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A special, quarterly newsletter from InsideClimate News

UPDATE: Big news! ICN has been named a Pulitzer Prize finalist in the prestigious Public Service category for our investigation of Exxon's 40-year history with climate science. Read more here.
Welcome to ICN's new quarterly newsletter, where we give you a look back at our most rewarding work and an inside peek at how we make it happen.
Although our Exxon: The Road Not Taken series launched last September, its momentum continues. Not only have the original stories won a series of journalism awards, they helped kick-start a push to investigate whether Exxon misled the public and investors on climate, with several states and the U.S. Virgin Islands now joining New York Attorney General Eric Schneiderman in the effort. 
The work is far from over. A new series of articles that started this week examines the oil industry’s early concern with air pollutants, including smog and CO2, and how it confronted those emerging issues. Reporter Neela Banerjee talks about the Exxon work, and the overwhelming response to it, in our first installment of the Insider Q&A.
The work is far from over. A new series of articles that started last week examines the oil industry’s early concern with air pollutants, including smog and CO2, and how it confronted those emerging issues. Reporter Neela Banerjee talks about the Exxon work, and the overwhelming response to it, in our first installment of the Insider Q&A.

Five Questions With: Neela Banerjee

Q: When you started on the Exxon series, did you have any idea what the reaction would be to it?

BANERJEE: People write to me about the series, or see it on social media and respond and I continue to be surprised. When we were in the middle of it, looking at all the documents and putting together the stories, the work was interesting and it was rewarding to do this kind of investigative work. But I thought we would get a reaction in the climate-nerd world—the scientists, the environmental groups, the advocacy groups who really care about this stuff. I thought the general public would not notice. I did not expect the calls from Congress to investigate, the AGs getting involved. Every time a new one of these crops up I’m like, whoa.

Climate change is one of these things that, for those of us who care about it, the challenge is how do you get people to care? Clearly, this is something that got people to care.

READ THE FULL Q&A ON MEDIUM

Exxon Investigation Honored With 7 Awards

Pulitzer Prize (Finalist, Public Service)
• 
National Press Foundation (Winner, Thomas L. Stokes Award for Best Energy Writing)
The Goldsmith Prize for Investigative Reporting (Finalist)
The Izzy Award (Winner)
Scripps Howard Awards (Winner, Environmental Reporting)
SABEW (Co-winner, Digital Investigative Division 1; finalist, Energy)
Deadline Club (Finalist, Science, Technology, Medical or Environmental Reporting, winners announced in May)

Exxon Investigation in The New York Review of Books

"What should we think of a corporation that undertakes research on one of its products only to discover that its use could be damaging—and then tries to conceal the potential dangers of that product’s use?"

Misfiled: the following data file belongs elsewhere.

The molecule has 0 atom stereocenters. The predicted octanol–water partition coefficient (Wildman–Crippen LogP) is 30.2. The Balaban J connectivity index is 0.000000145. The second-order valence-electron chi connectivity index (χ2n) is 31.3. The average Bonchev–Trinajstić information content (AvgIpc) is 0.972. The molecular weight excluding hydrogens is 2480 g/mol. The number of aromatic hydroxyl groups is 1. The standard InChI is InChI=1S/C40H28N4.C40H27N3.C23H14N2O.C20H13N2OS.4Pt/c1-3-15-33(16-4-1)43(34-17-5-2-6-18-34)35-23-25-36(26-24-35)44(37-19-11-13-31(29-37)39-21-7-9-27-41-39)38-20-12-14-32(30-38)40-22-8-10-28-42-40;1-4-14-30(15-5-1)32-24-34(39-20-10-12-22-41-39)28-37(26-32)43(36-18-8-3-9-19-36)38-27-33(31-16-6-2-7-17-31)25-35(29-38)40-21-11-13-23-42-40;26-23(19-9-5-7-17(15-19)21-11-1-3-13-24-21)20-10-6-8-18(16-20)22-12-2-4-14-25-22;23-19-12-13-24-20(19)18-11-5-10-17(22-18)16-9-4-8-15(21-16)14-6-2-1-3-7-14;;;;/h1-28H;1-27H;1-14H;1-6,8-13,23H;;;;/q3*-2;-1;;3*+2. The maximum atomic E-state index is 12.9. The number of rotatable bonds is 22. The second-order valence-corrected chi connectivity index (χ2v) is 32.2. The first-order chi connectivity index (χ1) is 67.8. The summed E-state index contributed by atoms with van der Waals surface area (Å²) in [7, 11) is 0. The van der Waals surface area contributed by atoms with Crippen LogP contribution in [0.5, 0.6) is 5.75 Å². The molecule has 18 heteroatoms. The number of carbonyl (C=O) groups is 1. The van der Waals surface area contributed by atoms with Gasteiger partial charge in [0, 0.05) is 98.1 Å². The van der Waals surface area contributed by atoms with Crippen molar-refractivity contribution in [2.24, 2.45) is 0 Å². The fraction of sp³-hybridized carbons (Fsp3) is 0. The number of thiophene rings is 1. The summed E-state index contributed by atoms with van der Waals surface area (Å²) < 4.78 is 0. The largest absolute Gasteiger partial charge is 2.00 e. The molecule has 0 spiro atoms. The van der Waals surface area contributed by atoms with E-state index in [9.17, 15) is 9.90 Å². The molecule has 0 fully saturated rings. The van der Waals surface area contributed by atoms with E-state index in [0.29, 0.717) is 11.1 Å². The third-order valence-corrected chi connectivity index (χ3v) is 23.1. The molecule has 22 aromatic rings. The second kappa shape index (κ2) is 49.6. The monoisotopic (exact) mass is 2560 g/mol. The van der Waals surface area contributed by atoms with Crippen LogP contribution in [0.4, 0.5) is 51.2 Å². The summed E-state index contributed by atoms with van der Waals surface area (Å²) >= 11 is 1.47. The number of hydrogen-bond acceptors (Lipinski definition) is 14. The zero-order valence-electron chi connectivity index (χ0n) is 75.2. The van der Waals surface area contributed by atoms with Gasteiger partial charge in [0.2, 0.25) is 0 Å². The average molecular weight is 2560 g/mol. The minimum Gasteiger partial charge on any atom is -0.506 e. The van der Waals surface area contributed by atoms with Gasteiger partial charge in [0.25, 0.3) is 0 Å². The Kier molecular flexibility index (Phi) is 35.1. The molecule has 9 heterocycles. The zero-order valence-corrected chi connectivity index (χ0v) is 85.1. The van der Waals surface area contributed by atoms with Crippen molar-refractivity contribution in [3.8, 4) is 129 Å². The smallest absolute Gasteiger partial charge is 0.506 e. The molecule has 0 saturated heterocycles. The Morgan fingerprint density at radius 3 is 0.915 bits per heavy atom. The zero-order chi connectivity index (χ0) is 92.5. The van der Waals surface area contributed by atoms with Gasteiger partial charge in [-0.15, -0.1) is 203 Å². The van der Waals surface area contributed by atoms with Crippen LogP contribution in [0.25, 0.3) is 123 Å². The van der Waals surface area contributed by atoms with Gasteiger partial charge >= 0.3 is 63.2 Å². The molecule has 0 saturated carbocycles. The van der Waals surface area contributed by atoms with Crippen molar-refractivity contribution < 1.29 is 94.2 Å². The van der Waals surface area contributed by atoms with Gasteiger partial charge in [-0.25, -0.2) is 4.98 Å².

Storified: ICN responds to Exxon


In an 18-part tweetstorm, we respond to Exxon's criticisms against ICN and our investigative stories.

Got some catching up to do?


Read all of our #ExxonKnew (and related) stories here.

And don't miss our comprehensive coverage of the Aliso Canyon methane leak here. 

Beyond Exxon: Other Feature Stories From ICN

Is the IOGCC, Created by Congress in 1935, Now a Secret Oil and Gas Lobby?
BY: LISA SONG

In 1978, the DOJ told Congress IOGCC should be disbanded. It wasn't. In 2005, the group claimed credit for the Halliburton loophole after ‘years of hard work.'
Credit: Getty Images

Fracking Study Finds Toxins in Wyoming Town's Groundwater and Raises Broader Concerns
BY: NEELA BANERJEE

Study also finds companies fracked into underground sources of water and at much shallower depths than previously known, close to drinking water wells.
Credit: Pavillion Area Concerned Citizens

A Tale of Two Leaks: Fixed in California, Ignored in Alabama
BY: NEELA BANERJEE

Eight years after a mercaptan spill in Eight Mile, its mostly black and working class residents still suffer from respiratory issues, rashes and headaches.

Rising Seas Pull Fort Lauderdale, Florida's Building Boomtown, Toward a Bust
BY: KATHERINE BAGLEY

The Venice of America is expecting its population to grow by a third, but it already can't handle the impacts of climate change.

ICN in the News: Partnerships and Appearances

Alabama Media: "A Tale of Two Leaks: Fixed in California, Ignored in Alabama," by Neela Banerjee, ran on the Sunday front page of the Mobile Press-Register and the Birmingham News, as well as on AL.com.
Living on Earth: Katherine Bagley was interviewed about her story, "Rising Seas Pull Fort Lauderdale, Florida's Building Boomtown, Toward a Bust."
On the Media: David Hasemyer talked about his coverage of the Zika Virus and its link to climate change.
Audubon: ICN and Audobon began a new publishing partnership.
Mindbodygreen: ICN launched a partnership with the popular lifestyle site, which runs our infographics and stories.

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